A 17-year-old male professional motocross athlete with a history of left tibial spine avulsion fracture and resultant chronic knee flexion contracture presented to the emergency department (ED) status-post motocross injury with isolated left thigh pain. The patient had been wearing a hard-shell, hinged, knee brace measuring approximately 43 cm in length. He reported riding over a jump of approximately 10 feet when his left leg slipped off, pinning and hinging his leg over his knee brace. He was found to have a closed and neurovascularly intact transverse femoral shaft fracture without ecchymosis, skin changes, or open wounds. The deformity measured approximately 26 cm from the tibial tuberosity on clinical exam, and the fracture was 22 cm proximal to the center of the knee as measured on anterior-posterior (AP) radiograph (Figure 1). Per institutional protocol, thin-slice computed tomography (CT) was obtained to rule out femoral neck fracture, and this was negative for fracture [11]. The patient was placed in Buck’s traction and prepared for surgical intervention. Anterograde intramedullary nailing of the left femur with a femoral reconstruction nail was performed the next morning. The patient received routine perioperative antibiotic prophylaxis, unrestricted postoperative weightbearing, and one month of chemical deep vein thrombosis (DVT) prophylaxis. The patient had returned to full activity and competitive motocross at one-year follow-up.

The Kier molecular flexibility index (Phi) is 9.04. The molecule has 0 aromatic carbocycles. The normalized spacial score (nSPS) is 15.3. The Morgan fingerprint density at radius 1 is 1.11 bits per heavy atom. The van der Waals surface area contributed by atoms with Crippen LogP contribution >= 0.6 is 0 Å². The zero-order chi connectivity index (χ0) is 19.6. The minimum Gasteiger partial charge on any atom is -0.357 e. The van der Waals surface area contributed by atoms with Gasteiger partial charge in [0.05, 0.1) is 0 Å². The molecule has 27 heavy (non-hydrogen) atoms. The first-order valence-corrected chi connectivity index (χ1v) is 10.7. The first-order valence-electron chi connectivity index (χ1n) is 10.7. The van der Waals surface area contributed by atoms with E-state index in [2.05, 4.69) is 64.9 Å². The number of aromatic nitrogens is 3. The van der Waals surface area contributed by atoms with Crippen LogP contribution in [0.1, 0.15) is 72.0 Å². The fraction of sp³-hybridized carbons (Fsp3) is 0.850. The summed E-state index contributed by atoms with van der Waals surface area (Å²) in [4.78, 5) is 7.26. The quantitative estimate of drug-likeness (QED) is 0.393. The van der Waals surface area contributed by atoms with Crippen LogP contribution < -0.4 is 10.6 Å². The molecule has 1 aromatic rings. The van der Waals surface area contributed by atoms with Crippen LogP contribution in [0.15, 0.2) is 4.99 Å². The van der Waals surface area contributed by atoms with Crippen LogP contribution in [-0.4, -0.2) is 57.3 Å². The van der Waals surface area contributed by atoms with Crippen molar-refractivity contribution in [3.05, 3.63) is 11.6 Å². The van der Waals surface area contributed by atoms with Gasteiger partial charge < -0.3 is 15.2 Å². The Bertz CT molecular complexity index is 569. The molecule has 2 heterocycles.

Figure 1: (a) AP radiograph of the left femur and (b) lateral radiograph of the left femur obtained upon patient presentation to the Emergency Department. (c) Postoperative AP radiograph of the left femur demonstrating fracture line 22.0 cm proximal to the center of the knee. (d) Postoperative lateral radiograph of the left femur demonstrating fracture line 26.5 cm proximal to the tibial tuberosity. (e) Postoperative lateral radiograph of the left proximal femur.
2.2. Case 2